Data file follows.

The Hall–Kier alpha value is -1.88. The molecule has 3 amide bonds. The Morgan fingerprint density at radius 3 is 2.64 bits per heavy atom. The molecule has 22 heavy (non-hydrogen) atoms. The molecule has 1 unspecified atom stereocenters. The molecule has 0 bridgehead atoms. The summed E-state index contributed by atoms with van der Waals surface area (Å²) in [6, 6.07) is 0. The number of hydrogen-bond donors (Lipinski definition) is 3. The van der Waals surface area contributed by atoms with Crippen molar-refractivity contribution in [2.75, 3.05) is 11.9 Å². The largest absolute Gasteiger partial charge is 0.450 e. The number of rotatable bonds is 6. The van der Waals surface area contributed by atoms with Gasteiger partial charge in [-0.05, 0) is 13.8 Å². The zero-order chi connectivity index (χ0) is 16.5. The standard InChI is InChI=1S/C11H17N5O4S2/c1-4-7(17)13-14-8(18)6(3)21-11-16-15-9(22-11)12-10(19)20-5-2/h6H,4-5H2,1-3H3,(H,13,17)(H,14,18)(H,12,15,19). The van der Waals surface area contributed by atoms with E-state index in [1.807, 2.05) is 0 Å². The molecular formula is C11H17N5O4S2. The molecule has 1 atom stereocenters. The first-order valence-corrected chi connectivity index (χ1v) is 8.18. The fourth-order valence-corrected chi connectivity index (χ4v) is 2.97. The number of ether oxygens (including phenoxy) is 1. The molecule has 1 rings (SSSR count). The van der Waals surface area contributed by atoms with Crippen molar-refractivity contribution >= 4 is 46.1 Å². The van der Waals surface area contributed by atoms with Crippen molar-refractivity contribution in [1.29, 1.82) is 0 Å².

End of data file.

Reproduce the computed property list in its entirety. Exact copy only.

The Hall–Kier alpha value is -1.88. The molecule has 3 amide bonds. The Morgan fingerprint density at radius 3 is 2.64 bits per heavy atom. The molecule has 22 heavy (non-hydrogen) atoms. The molecule has 1 unspecified atom stereocenters. The molecule has 0 bridgehead atoms. The summed E-state index contributed by atoms with van der Waals surface area (Å²) in [6, 6.07) is 0. The number of hydrogen-bond donors (Lipinski definition) is 3. The van der Waals surface area contributed by atoms with Crippen molar-refractivity contribution in [2.75, 3.05) is 11.9 Å². The largest absolute Gasteiger partial charge is 0.450 e. The number of rotatable bonds is 6. The van der Waals surface area contributed by atoms with Gasteiger partial charge in [-0.05, 0) is 13.8 Å². The zero-order chi connectivity index (χ0) is 16.5. The standard InChI is InChI=1S/C11H17N5O4S2/c1-4-7(17)13-14-8(18)6(3)21-11-16-15-9(22-11)12-10(19)20-5-2/h6H,4-5H2,1-3H3,(H,13,17)(H,14,18)(H,12,15,19). The van der Waals surface area contributed by atoms with E-state index in [1.807, 2.05) is 0 Å². The molecular formula is C11H17N5O4S2. The molecule has 1 atom stereocenters. The first-order valence-corrected chi connectivity index (χ1v) is 8.18. The fourth-order valence-corrected chi connectivity index (χ4v) is 2.97. The number of ether oxygens (including phenoxy) is 1. The molecule has 1 rings (SSSR count). The van der Waals surface area contributed by atoms with Crippen molar-refractivity contribution >= 4 is 46.1 Å². The van der Waals surface area contributed by atoms with Crippen molar-refractivity contribution in [1.29, 1.82) is 0 Å².